Sunday, July 25, 2021



ISBN: 978-1649612786


PAGES: 280



Dings is a moving unabridged tome that chronicles the life of Sandra Golden and that of her family, and a medical diagnosis on her son that takes them all by surprise. Sandra is managing the home while her husband, Sam, is away on active military duty in Iraq. One day, she is summoned by the principal of the school Conner, her son, attends.

The school principal and psychologist suggest that her son goes through a psychoeducational evaluation to uncover any cognitive or emotional problems that were contributing to his difficulties in class. After several tests and sessions with a neurologist, her fears are confirmed. Her son is epileptic. It was easy to feel Sandra's despair and fear.

The work is a fantastic combination of real-life situations of a medical doctor who uses his scientific knowledge to create a medical mystery story. This exudes both great imagination and creativity. The writing style is gentle and even. I could almost hear the neurologist speaking as if he was near. Peppered with medical terms and valuable information, this is a publication which left me wiser and more aware.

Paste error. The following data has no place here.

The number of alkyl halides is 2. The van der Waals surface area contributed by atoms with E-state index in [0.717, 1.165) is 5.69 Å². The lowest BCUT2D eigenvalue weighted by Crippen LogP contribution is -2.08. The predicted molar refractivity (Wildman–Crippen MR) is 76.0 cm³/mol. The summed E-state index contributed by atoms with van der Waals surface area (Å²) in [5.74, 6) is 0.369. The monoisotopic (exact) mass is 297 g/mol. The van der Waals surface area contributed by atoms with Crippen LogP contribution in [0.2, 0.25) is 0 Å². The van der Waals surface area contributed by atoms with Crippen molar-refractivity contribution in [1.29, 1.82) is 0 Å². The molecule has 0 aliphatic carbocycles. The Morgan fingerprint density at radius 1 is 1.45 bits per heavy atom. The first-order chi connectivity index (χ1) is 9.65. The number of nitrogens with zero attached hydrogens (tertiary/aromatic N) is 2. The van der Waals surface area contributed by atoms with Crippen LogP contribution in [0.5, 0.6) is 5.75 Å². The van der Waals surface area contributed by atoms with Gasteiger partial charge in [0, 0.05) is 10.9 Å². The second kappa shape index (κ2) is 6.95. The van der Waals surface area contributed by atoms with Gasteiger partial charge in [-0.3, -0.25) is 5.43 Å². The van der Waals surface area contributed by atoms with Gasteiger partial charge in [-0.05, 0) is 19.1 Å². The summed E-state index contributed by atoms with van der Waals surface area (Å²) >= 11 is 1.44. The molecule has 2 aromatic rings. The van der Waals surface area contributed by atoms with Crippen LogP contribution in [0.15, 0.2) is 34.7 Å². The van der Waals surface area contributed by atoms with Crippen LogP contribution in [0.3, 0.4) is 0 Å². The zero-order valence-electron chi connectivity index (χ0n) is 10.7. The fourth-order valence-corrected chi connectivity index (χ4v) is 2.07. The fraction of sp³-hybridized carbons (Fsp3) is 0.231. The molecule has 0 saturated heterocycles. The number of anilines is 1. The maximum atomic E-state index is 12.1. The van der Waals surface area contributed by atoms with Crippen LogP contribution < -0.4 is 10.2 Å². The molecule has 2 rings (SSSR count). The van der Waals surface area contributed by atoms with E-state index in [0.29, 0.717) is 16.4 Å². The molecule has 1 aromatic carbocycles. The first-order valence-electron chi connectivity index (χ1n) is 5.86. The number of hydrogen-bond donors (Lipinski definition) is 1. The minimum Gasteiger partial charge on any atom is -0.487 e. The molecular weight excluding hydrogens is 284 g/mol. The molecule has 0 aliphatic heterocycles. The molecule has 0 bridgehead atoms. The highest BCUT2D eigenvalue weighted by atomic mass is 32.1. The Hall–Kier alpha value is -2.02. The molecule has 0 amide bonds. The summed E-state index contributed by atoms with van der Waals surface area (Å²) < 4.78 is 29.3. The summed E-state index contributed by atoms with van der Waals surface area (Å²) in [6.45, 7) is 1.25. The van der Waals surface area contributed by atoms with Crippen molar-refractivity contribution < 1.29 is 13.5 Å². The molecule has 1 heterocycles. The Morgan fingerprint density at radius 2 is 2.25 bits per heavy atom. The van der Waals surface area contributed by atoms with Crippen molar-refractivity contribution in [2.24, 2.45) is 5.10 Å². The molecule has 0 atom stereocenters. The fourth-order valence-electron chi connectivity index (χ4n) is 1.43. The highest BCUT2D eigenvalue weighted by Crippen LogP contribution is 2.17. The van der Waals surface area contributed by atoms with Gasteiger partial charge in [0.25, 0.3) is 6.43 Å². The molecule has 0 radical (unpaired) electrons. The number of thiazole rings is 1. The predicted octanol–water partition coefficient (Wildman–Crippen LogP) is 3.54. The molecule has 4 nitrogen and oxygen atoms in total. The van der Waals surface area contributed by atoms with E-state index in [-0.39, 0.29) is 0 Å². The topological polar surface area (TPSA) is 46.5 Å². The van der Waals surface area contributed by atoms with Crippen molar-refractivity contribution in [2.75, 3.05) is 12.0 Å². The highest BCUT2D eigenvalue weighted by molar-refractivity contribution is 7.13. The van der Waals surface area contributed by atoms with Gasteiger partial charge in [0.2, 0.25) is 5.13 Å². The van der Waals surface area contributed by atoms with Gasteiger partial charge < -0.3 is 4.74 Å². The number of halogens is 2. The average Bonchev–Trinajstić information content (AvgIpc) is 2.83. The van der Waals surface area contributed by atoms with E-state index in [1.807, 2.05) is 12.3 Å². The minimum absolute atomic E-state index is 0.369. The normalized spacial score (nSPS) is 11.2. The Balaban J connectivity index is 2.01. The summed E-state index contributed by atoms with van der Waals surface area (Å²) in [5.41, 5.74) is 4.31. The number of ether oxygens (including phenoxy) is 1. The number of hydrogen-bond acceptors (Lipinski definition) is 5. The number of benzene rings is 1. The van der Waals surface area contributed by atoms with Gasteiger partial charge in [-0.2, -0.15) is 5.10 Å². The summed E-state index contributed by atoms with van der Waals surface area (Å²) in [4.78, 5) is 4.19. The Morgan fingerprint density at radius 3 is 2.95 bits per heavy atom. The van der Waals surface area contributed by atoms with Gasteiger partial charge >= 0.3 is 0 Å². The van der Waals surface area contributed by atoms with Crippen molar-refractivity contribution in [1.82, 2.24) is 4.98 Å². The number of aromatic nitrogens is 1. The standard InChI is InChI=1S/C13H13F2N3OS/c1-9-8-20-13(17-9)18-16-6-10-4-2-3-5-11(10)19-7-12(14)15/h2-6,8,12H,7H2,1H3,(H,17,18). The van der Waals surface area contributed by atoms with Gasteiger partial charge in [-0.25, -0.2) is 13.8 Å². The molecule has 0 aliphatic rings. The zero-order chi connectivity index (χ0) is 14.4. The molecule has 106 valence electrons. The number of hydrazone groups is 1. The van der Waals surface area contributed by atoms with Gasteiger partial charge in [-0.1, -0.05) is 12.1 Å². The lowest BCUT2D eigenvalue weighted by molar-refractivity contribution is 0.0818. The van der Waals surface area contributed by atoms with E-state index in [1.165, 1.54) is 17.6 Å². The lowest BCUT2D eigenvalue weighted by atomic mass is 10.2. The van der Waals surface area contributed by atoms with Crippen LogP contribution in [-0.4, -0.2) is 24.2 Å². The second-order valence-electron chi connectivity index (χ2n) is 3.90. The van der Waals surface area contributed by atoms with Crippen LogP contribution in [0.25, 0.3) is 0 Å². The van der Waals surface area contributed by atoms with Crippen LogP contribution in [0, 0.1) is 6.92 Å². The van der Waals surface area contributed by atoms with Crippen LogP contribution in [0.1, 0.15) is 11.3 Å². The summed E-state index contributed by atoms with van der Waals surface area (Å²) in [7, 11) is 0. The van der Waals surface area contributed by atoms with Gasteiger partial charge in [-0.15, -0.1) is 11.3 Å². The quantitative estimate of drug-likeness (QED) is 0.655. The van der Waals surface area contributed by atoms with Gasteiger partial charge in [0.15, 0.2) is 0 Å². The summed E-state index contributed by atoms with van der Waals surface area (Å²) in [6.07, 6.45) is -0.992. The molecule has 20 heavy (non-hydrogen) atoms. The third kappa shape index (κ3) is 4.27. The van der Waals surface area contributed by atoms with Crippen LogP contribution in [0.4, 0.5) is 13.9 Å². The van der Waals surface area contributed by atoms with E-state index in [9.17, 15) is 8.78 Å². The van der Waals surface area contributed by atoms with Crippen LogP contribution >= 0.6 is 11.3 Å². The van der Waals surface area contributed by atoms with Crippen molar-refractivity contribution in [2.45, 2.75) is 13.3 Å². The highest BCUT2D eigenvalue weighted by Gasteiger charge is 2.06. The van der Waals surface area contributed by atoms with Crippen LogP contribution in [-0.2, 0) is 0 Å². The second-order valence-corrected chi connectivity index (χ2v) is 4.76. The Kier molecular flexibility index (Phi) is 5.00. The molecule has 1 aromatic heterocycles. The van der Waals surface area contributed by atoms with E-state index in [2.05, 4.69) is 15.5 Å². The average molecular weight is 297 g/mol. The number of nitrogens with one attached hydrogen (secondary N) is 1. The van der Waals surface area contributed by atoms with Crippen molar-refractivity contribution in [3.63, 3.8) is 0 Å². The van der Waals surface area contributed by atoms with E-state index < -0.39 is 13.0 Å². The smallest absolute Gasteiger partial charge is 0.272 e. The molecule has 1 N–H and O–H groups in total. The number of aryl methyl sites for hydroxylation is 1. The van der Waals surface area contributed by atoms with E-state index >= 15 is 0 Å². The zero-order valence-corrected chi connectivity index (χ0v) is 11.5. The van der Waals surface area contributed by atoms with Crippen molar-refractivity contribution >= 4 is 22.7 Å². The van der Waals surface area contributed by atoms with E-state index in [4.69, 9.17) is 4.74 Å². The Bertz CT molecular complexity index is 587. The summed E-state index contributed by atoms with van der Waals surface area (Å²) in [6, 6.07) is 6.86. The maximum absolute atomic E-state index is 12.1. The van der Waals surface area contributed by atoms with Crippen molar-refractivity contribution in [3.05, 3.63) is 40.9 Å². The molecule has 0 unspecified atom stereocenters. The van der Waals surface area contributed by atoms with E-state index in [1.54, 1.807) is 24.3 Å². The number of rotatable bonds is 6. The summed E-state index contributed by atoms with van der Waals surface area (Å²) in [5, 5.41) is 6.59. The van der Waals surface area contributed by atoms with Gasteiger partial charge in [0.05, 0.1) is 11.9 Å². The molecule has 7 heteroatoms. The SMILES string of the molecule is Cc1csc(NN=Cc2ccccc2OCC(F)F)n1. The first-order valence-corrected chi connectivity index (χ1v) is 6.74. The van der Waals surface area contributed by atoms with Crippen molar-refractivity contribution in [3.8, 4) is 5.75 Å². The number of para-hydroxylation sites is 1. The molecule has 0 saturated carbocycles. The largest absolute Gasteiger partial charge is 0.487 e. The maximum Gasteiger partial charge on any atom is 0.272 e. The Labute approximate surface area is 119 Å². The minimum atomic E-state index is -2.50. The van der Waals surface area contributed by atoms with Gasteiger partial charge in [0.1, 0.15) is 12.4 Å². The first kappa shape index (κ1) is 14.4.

Author Fogan brilliantly blended contemporary drama and helpful information about epilepsy in an articulate manner. Throughout the story, a reader finds it easy to spell out the symptoms of the condition, the medication used, and how to help an epileptic patient. Uniquely, Dings sheds light on the commitments and sacrifices of healthcare givers in the compassion they show within their line of duty. The patience and concern that Conner's neurologist showed, was admirable.